Arsenal manager Arsene Wenger has called on Uefa to introduce regular blood tests for players.
Arsene Wenger has sometimes been criticised for some of his comments which have sounded a bit crazy or a little outside the box but his call for blood testing in football is spot on for several reasons.
Wenger has revealed that he doesn’t think football’s governing bodies are doing enough to stamp out the threat of drugs and doping in the game with a high percentage of players more then likely getting off completely free.
“I don't think we do enough, because it is very difficult for me to believe that you have 740 players in the World Cup and you come out with zero problems - they do not take blood, they take only urine. I have asked many times (at Uefa meetings) in Geneva (for that to be changed),” Wenger told BBC Sport.
Blood doping is something which could allow players to increase their red blood cell count which effectively improves their ability to carry oxygen throughout their bodies.
It is something which can only be tested for quickly and efficiently via blood tests and it’s difficult to see the harm in making such a change, which would produce much more conclusive evidence than the current urine samples.
The current standards and regulations are efficient in the job they do which has exposed a countless number of drugs cheats but it’s something Wenger is quite right to pester Uefa over.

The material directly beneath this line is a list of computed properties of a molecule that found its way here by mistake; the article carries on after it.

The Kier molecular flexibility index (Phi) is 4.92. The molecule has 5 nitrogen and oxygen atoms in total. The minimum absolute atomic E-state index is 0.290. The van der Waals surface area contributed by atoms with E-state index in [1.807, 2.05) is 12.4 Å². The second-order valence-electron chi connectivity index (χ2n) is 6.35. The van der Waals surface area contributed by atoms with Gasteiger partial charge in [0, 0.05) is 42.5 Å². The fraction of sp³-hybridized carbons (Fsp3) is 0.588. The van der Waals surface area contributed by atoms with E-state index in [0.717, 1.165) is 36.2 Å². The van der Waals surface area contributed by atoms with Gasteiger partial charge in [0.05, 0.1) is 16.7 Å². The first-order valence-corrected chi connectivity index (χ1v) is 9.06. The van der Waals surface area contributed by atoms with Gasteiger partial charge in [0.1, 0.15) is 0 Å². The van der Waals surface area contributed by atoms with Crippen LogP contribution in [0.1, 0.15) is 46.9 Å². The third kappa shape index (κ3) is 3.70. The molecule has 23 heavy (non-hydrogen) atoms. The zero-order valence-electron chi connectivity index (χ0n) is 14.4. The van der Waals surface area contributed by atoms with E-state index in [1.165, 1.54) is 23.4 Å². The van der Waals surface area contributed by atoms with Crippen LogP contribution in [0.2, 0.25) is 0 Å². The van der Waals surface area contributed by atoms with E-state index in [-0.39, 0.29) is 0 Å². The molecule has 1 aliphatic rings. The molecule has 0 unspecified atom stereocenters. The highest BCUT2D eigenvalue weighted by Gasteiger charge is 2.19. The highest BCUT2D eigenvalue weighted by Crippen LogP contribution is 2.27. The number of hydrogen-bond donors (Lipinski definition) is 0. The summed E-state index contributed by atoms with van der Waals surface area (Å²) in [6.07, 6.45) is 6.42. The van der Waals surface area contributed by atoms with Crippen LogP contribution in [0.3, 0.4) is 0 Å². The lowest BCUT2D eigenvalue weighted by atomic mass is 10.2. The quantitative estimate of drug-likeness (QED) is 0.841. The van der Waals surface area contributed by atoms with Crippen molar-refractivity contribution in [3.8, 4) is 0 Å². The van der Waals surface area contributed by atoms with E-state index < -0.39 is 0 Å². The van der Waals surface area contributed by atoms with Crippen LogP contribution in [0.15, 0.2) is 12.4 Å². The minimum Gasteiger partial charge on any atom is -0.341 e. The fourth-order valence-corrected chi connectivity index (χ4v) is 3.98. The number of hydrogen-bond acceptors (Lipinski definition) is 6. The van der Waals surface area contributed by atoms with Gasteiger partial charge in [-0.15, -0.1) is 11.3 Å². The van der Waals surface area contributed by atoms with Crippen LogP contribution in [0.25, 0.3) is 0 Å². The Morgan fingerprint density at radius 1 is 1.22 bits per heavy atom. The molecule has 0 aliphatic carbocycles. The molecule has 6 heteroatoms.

The only way to get the problem out of the game completely is to find a method of detection and testing which is full proof, easy and provides undoubted proof and evidence that a player is cheating.
The practicality should not be difficult to achieve if Uefa decided it was something they wanted to push forward with.
The actual test selection process doesn’t need to change because any pattern or routine in terms of testing players, gives those players a chance to adjust and try to cheat the system.
The only thing which needs to change in the eyes of the Arsenal boss is the fact that urine samples should be replaced by blood samples. It’s that simple.
Whether it’s a case of hygiene or logistics in terms of needle supplies or other minor details doesn’t matter, it would be a sensible and efficient way to improve the current drugs testing system even more.
Let us know your thoughts on this.
image: © Matt and Kim Rudge